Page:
A taper test for struggling insurers

Easy monetary policy is distorting the relationship between US Treasury yields and insurance stocks. The taper will see yields spike – which may push insurers lower still.

Recent trading history suggests domestic insurers want US Treasury yields to be lower. Since the non-taper of September, the US government shutdown and debt ceiling dramas have stirred the yield on the 10-year US Treasury note marginally higher, and the resulting higher interest rates available for insurers have pushed their share prices down. And all of this is taking place despite higher rates equating to higher investment earnings for insurers.

Historically speaking, financials prefer higher interest rates so they can make a healthier margin and, in turn, profit. Higher rates on debt securities give insurers a better return on their idle funds, which can be passed on to investors. But easy monetary policy, which is being used to manipulate benchmark yields, is distorting the investment norms of old.

The medium-term view on insurers really comes down to the actual execution of the much talked about taper of the $US85 trillion ($90.04 trillion) a month bond-buying program. Once tapering is announced, yields (pink line, graph below) will move higher, possibly resulting in share prices of insurers (green line) heading towards even lower ground if this recent trend is anything to go by.

Graph for A taper test for struggling insurers

Source: Bloomberg

The main insurance-only players in Australia are Insurance Australia Group and QBE Insurance Group – both very different companies. Suncorp Group and AMP are also significantly tilted towards insurance but can offset insurer-specific exposures through their other businesses.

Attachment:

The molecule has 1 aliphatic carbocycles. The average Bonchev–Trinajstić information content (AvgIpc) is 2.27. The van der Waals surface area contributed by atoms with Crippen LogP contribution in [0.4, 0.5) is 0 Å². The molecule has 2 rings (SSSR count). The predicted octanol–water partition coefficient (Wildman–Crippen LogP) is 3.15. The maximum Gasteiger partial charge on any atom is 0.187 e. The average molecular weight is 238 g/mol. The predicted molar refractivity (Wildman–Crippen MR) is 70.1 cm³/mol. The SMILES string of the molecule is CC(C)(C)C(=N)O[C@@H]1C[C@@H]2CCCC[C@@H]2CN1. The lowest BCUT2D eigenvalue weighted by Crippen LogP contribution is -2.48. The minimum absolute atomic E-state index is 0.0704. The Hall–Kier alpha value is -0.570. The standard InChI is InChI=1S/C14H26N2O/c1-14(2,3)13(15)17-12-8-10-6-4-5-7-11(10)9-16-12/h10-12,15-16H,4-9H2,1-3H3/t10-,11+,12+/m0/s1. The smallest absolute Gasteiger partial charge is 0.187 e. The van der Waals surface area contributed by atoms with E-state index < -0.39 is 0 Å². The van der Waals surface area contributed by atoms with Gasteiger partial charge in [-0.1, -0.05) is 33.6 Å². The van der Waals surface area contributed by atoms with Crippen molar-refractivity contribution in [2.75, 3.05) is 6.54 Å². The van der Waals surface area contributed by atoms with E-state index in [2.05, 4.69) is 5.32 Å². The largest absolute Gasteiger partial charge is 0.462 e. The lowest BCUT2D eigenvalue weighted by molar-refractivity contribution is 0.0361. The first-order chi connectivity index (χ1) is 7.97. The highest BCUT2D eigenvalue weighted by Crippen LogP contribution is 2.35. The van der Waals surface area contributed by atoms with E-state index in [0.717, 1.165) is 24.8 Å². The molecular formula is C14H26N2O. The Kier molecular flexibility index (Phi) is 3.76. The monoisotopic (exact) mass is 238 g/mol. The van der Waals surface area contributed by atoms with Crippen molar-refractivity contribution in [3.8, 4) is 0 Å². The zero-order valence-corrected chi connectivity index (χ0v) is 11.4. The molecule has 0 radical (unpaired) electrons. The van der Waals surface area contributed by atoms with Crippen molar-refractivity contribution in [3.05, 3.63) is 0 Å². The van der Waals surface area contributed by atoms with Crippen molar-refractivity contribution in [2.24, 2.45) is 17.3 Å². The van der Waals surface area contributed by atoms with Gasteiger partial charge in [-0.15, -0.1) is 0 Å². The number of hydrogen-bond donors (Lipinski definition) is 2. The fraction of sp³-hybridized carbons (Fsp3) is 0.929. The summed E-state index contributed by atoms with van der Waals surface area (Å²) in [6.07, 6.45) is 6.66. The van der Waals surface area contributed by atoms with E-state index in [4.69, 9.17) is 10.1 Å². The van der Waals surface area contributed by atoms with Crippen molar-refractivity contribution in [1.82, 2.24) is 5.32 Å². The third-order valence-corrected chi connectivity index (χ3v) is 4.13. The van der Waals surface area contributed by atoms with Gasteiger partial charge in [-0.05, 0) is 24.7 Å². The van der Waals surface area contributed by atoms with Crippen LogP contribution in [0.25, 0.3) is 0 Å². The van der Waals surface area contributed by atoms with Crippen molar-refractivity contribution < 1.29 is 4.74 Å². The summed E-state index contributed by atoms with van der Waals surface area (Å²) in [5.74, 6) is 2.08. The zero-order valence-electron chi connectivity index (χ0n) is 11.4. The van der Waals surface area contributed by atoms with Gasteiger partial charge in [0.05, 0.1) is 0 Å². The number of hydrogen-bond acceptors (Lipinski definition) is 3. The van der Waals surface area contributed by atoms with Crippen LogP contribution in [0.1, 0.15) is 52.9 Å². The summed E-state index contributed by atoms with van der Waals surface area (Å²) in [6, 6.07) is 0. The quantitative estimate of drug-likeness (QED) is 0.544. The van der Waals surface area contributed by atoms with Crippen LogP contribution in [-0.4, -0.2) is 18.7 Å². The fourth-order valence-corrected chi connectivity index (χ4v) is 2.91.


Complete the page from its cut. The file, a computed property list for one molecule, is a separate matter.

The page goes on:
QBE seems to have investors clearly divided – it is either a love or hate relationship due to its torrid past few years, marked by both disappointment and joy alike.

IAG on the other hand has managed to double its share price in less than two years, and continues to deliver the goods when it comes to improving margins. Reporting season showed that IAG is perhaps a touch more conservative than its cohorts, especially with regard to natural liability allowances – something QBE has been caught out on before.

QBE has bounced 41 per cent from its December lows, but still has plenty of work ahead. This year’s gains have been spurred on by higher interest rates and a weaker Australian dollar. But the US hurricane season is yet to come, which could impact earnings if it is a particularly treacherous one.

On the investor front, focus should be on the underlying earnings momentum which has evaded QBE in recent times and led to its disappointing earnings results. 

For now, the ongoing performance of IAG, QBE and the broader insurance sector will be largely determined by the yield on the US 10-year Treasury note.